Performance Award Case Study - Aerie Pharmaceuticals
Sirius Capital's short thesis on Aerie Pharmaceuticals established that a clinical stage product was likely overhyped and overpromised, in respect to its price competitiveness and potential market share. Aerie Pharmaceuticals, at the time, was conducting phase III trials for Rhopressa, a product aimed at treating glaucoma and hypertension. If successful, the firm aimed to file their NDA in mid-2016.
At the time of the article, their stock sold at $31.23 per share, a market capitalization of $750m with about $148m in cash. This, according to filings, was enough to get to commercialization, pending, of course, successful outcome of their trials and FDA approval.
Given the development stage nature of the company, the trials are the point of focus for Sirius Capital. One of these being their recently completed phase II trials and the construction of the phase III trials. The phase II trials, with clarity in the abstract, conclude that Rhopressa was not as effective as its comparison, latanoprost, and furthermore produced more patients with red eye.
Sirius Capital then points us to some "spin" in their press release on the matter. The company states that Rhopressa had the medical effect the company sought, which they bucketed as a success, without mentioning its weaker performance against its comparison - a cheap generic.
This brings us to phase III. Sirius makes the observation that latanoprost, according to studies by Pfizer, is more efficacious than another drug in the broadly defined glaucoma market, timolol. Furthermore, Aerie Pharmaceuticals has substituted timolol for latanoprost as the standard of care in their phase III trials, which Sirius interprets to mean they are setting up their trials as best they can for success. The problem, he argues, is that the stock is priced as if it will capture 40% of the glaucoma market (about $800m in revenue, using his figures) which appears to be unlikely in face of the drug's relative performance. "Since their candidate does not present any advantage over the cheap generics," he concludes, "it is unclear how that will happen."
On April 23, 2015 Aerie Pharmaceuticals released the results of its phase III trials:
The trial did not meet its primary efficacy end point of demonstrating non-inferiority of IPO lowering for once-daily Rhopressa compared to twice-daily timolol.
In case that triple negative trips you up, the drug didn't demonstrate that it was better than timolol. As Sirius Capital points out in his update:
If there is a 'take home message' from this example, it would be in our opinion to trust the data and not the interpretations that are in the press releases, since the latter are often affected by the desires and optimism of researchers and managers who have an agenda of bringing a drug to market.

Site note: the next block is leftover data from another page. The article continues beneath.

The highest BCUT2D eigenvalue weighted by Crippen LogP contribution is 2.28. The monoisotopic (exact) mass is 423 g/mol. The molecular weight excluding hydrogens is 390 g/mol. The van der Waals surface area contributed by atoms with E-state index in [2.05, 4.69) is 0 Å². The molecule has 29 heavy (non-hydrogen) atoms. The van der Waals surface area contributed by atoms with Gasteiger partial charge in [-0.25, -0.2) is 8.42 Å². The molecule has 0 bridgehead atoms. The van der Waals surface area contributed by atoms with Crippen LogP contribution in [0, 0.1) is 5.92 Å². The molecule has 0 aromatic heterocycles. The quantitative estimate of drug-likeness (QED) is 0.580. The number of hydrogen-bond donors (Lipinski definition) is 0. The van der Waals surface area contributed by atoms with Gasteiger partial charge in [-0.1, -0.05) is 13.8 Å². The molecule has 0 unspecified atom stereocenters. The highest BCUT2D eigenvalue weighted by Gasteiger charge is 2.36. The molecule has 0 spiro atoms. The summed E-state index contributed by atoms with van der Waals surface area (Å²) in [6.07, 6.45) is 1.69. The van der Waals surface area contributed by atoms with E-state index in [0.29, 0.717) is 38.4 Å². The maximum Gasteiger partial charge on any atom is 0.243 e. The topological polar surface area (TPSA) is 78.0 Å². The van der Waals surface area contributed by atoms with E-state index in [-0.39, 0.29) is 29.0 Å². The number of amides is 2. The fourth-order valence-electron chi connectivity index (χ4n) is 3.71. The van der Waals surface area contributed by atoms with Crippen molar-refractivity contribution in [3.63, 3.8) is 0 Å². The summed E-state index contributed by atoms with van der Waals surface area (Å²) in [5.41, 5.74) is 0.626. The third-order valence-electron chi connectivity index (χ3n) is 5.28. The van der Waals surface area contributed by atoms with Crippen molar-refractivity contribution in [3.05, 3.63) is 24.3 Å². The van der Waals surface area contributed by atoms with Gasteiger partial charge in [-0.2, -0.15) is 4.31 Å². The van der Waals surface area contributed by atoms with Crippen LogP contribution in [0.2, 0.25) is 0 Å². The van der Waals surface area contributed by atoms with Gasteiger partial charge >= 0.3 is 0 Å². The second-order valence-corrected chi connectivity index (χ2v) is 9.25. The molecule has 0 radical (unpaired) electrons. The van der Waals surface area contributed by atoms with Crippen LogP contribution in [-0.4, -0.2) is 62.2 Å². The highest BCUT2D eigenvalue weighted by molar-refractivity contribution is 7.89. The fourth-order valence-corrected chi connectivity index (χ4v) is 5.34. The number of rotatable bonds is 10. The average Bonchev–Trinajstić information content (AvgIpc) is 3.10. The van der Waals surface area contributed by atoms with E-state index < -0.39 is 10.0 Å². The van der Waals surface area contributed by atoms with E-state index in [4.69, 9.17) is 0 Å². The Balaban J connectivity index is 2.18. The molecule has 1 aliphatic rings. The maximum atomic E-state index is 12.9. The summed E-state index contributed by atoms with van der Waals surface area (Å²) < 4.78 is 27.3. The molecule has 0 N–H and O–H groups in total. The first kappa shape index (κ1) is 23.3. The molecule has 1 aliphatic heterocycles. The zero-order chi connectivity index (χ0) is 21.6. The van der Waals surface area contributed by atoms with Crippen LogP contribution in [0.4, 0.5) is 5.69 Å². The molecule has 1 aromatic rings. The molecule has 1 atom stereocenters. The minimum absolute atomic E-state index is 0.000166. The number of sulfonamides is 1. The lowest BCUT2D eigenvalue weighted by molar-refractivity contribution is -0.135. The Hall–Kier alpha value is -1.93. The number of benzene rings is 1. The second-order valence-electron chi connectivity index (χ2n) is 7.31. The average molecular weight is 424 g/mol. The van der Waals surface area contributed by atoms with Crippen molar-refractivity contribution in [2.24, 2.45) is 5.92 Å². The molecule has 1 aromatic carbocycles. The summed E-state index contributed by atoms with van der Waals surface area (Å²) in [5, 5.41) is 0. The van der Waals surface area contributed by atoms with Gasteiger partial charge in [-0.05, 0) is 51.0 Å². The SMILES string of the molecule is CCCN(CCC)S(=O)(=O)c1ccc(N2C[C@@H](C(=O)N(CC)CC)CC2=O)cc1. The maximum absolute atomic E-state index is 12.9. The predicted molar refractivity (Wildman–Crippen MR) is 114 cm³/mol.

The stock subsequently sold off from a market cap of $850m to a market cap of approximately $225m, resulting in a share price decline of some 70% since publication:
Congratulations to this week's winners! Look out for a new pair of Outstanding Performance award winners each Monday. Here's a page with all previous winners. Keep an eye out next week for the announcement of the winners to our latest investment pitch contest!
More about Outstanding Performance awards
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Here's what we'll be looking for:
Performance: Above all, we're looking for ideas that made SA readers money. Risk matters, so we'll be looking at the stock's market cap, sector, etc. as well.
Confluence: Every idea has a thesis. Did the idea play out for the reasons proposed or not?
Compelling: For an idea to be outstanding, it needs to be sufficiently convincing that a reader would have been compelled to take a deeper look at the stock and potentially take a stake. In assessing compellingness, we'll be looking at a number of factors including article comments (how did readers react?), historical performance (does the author have a track record of well-thought-out stock ideas?), voice of expertise (does he/she come across as someone who has unusual insight into the stock?), and how thoroughly the article covered key issues (reasons for market mispricing, catalyst(s), competitive landscape, company management, key risks, etc.). In other words, we'll be looking for the same things readers look for when assessing an idea.
To qualify for an award, the idea needs to have been submitted exclusively to Seeking Alpha. We will also be asking award winners to publish an update to their thesis, either as a comment to the article or as a standalone article.